By JIM PARKER
The Post and Courier
The show site moved, in its 20th year no less. Registration was opened to water-cooled models, not just air-cooled.
To quote the Beatles, “They say you want a Revolution.” But, “Don’t you know it’s gonna be all right.”
Accepting this brave new world is the Low Country Volkswagen Club. By adding newer VWs, the group boosted its membership from a few dozen to 250, according to a Facebook tally. “We are trying to get water-cooled (VW owners) involved,” said Tommy Wolff, club president.
At the same time, the group’s annual all Volkswagen show relocated this year to JK Automotive, off Main Street east of Summerville. The official count for the Sept. 29 fest was 36 cars but there were “probably 50 here,” Wolff said. JK Automotive was ”real helpful this year,” he said, with staff rising at 8 a.m. to set up the VW display area. “We can’t complain,” he said.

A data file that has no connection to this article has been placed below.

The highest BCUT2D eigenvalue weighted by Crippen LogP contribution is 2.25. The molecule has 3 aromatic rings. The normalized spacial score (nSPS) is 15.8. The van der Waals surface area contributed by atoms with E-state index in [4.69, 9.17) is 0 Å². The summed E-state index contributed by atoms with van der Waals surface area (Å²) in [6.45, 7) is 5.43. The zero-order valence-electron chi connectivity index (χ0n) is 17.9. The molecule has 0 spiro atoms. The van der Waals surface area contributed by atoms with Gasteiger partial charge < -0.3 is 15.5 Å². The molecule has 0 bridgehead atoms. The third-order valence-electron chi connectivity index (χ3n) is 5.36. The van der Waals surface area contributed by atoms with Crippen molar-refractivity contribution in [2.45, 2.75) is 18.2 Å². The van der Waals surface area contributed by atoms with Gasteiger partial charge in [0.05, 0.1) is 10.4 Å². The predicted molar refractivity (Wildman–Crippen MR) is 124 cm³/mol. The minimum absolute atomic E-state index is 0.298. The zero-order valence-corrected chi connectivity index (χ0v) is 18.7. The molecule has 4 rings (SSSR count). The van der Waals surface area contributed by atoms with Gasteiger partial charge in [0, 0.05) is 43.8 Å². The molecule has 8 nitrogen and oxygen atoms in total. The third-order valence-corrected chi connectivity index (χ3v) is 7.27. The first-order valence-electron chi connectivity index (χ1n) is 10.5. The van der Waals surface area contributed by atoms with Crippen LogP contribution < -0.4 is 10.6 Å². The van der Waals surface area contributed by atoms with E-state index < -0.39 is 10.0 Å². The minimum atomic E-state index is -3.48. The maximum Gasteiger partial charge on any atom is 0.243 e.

The result of the changes was a compatible mix of old — self-contained Microbuses; serendipitous Bugs; a high-toned ’64 Karmann-Ghia from Jacksonville, Fla.; a beachy “Thing,” — and new, from a bicycle-toting Golf GTI to Jetta GLIs.
John Cook, of James Island, drove a “Thing” growing up. The dune buggy-like convertible was only manfuactured for two years, 1973-74. At the show, he displayed a 1974 model, complete with surfboards sticking out the back seat and comics-like door panel drawings inspired by South Carolina artist Marius Valdes.
“I’ve had this particular “Thing” for five years,” he said.
Nearby, Eddie Bendt showed off his 1963 VW Beetle. “I’ve been dealing with these most of my life,” he said, noting that the 49-year-old icon has gone through a complete overhaul. “Everything’s been changed in it — fenders, interiors, floor part.”
Ryan Conklin, who brought a 2011 GTI with a bike on the roof rack, is on his second Volkswagen. He likes VWs for “the practicality, and the gas mileage and driving experience.”
Reach Jim Parker at 937-5542 or firstname.lastname@example.org.